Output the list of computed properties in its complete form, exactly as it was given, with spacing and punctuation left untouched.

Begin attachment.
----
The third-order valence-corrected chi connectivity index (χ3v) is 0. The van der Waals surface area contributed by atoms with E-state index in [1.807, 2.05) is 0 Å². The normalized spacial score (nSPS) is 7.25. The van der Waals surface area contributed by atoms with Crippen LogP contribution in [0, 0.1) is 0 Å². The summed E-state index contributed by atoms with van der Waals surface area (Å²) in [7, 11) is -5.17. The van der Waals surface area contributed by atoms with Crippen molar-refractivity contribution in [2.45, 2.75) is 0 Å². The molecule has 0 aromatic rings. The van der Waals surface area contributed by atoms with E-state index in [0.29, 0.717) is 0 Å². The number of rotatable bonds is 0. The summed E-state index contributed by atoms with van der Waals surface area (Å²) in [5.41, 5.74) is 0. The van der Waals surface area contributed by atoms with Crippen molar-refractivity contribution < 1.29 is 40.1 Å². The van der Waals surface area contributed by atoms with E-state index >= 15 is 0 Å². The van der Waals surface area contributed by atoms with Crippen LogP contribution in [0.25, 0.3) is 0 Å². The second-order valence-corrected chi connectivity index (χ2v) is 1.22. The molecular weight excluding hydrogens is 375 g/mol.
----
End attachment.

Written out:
The third-order valence-corrected chi connectivity index (χ3v) is 0. The van der Waals surface area contributed by atoms with E-state index in [1.807, 2.05) is 0 Å². The normalized spacial score (nSPS) is 7.25. The van der Waals surface area contributed by atoms with Crippen LogP contribution in [0, 0.1) is 0 Å². The summed E-state index contributed by atoms with van der Waals surface area (Å²) in [7, 11) is -5.17. The van der Waals surface area contributed by atoms with Crippen molar-refractivity contribution in [2.45, 2.75) is 0 Å². The molecule has 0 aromatic rings. The van der Waals surface area contributed by atoms with E-state index in [0.29, 0.717) is 0 Å². The number of rotatable bonds is 0. The summed E-state index contributed by atoms with van der Waals surface area (Å²) in [5.41, 5.74) is 0. The van der Waals surface area contributed by atoms with Crippen molar-refractivity contribution < 1.29 is 40.1 Å². The van der Waals surface area contributed by atoms with E-state index >= 15 is 0 Å². The van der Waals surface area contributed by atoms with Crippen LogP contribution in [0.25, 0.3) is 0 Å². The second-order valence-corrected chi connectivity index (χ2v) is 1.22. The molecular weight excluding hydrogens is 375 g/mol.